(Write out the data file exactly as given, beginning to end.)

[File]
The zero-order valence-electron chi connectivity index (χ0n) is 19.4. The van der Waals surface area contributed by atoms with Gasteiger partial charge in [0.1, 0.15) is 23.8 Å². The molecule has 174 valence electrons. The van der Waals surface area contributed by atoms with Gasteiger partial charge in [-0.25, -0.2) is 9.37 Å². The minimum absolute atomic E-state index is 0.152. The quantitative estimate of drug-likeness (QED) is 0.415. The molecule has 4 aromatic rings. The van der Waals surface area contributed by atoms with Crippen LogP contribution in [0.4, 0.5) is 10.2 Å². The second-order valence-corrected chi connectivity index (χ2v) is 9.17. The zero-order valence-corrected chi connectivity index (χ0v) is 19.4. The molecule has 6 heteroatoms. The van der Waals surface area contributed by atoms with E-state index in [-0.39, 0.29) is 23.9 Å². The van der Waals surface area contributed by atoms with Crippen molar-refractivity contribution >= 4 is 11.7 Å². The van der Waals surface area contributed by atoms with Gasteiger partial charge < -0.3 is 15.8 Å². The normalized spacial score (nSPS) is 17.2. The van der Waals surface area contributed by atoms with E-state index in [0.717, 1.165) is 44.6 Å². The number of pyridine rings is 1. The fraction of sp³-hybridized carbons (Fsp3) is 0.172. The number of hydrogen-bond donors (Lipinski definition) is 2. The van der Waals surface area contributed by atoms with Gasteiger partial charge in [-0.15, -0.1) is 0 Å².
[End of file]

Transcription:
The zero-order valence-electron chi connectivity index (χ0n) is 19.4. The van der Waals surface area contributed by atoms with Gasteiger partial charge in [0.1, 0.15) is 23.8 Å². The molecule has 174 valence electrons. The van der Waals surface area contributed by atoms with Gasteiger partial charge in [-0.25, -0.2) is 9.37 Å². The minimum absolute atomic E-state index is 0.152. The quantitative estimate of drug-likeness (QED) is 0.415. The molecule has 4 aromatic rings. The van der Waals surface area contributed by atoms with Crippen LogP contribution in [0.4, 0.5) is 10.2 Å². The second-order valence-corrected chi connectivity index (χ2v) is 9.17. The zero-order valence-corrected chi connectivity index (χ0v) is 19.4. The molecule has 6 heteroatoms. The van der Waals surface area contributed by atoms with E-state index in [-0.39, 0.29) is 23.9 Å². The van der Waals surface area contributed by atoms with Crippen molar-refractivity contribution >= 4 is 11.7 Å². The van der Waals surface area contributed by atoms with Gasteiger partial charge < -0.3 is 15.8 Å². The normalized spacial score (nSPS) is 17.2. The van der Waals surface area contributed by atoms with E-state index in [0.717, 1.165) is 44.6 Å². The number of pyridine rings is 1. The fraction of sp³-hybridized carbons (Fsp3) is 0.172. The number of hydrogen-bond donors (Lipinski definition) is 2. The van der Waals surface area contributed by atoms with Gasteiger partial charge in [-0.15, -0.1) is 0 Å².